Each convent and ministry location has its own tale of beginning—some are fairly straight-forward, others more convoluted or even downright harrowing. Nonetheless, our foremothers who moved with courage and dedication into new endeavors and new abodes did so secure in the knowledge that God would provide. In this issue we learn a bit about Sacred Heart Convent, Columbus, Ohio—which, from its picture and stories told by residents of a later era, could have done duty as the site for filming of “The Addams Family!”
The first sisters in what was the new Sacred Heart Parish were actually the “overflow” from St. Vincent Orphanage which in 1875 found itself with too many sisters to accommodate. With the permission of M. Aloysia Lenders, Mother Sophia Dahlhausen and her community of Sisters Martha Muhlen, Callista Colle, Felicitas Dues, and novices Ignatia Fischer and Margaret Hoesel moved into the original church/school complex on Easter Sunday, April 16, 1876.
“At last Father Eis was able to begin the erection of a new convent; the foundations were laid on April 16, which happened to be the tenth anniversary of the opening of the sisters' work here.”
“The new convent building was on the north side and connected with the school structure. To obtain the necessary money, Father Eis once more began his former task of going from door to door to collect; and the people responded so generously that by the end of the year the building was paid for. . . .
“The house was blessed on December 30 of that same year, but owing to the severe cold which then prevailed, the community had to practice patience yet a little longer, and did not take up their abode in their new quarters until the fifth of February 1887. On that day, the feast of St. Agatha, who is invoked against fire, they took breakfast for the first time in their new refectory. They seem to have been thoroughly delighted, as we can easily imagine, and the chronicle relates that in the evening the sisters asked each other how they felt in their new home. The unanimous reply was that they felt ‘strange,’ as if they were out visiting and not in their own abode; they simply could not realize that this beautiful convent was really for them. For eleven years they had lived in the schoolhouse with no comfort, no privacy, and the present state of things seemed to them too good to be true.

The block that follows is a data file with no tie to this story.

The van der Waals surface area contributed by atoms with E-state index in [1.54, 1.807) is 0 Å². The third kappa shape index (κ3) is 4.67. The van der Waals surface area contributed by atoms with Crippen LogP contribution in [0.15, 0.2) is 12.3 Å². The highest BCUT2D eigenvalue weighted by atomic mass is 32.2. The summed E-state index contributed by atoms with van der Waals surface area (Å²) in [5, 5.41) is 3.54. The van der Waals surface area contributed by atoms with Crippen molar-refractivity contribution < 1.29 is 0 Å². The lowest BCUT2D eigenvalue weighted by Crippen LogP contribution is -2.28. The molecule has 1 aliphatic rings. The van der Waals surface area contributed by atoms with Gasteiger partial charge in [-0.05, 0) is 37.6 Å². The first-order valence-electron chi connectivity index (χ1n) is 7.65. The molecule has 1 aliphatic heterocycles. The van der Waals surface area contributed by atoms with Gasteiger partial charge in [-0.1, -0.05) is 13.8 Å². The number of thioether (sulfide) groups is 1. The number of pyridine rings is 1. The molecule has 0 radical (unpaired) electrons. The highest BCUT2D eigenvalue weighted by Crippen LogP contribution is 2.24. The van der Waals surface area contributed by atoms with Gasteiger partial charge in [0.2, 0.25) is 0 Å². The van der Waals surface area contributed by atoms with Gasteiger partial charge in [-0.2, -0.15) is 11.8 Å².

“How touching is the gratitude of these simple-hearted Franciscans! We can hardly agree with them in calling Sacred Heart Convent ‘beautiful’ with its dark rooms, its perilous winding stairs, and its refectory down in the basement, but a vast improvement it was upon what had been their quarters for the past eleven years!
“. . . [In 1891] a step, if not a stride, was made in the path of progress when hot water heating was installed in the school, church, and convent. Farewell to the stoves which caused so much labour, dirt, and inconvenience.”
From: S. Liguori Mason: History of the American Foundation, 1874-1924; unpublished manuscript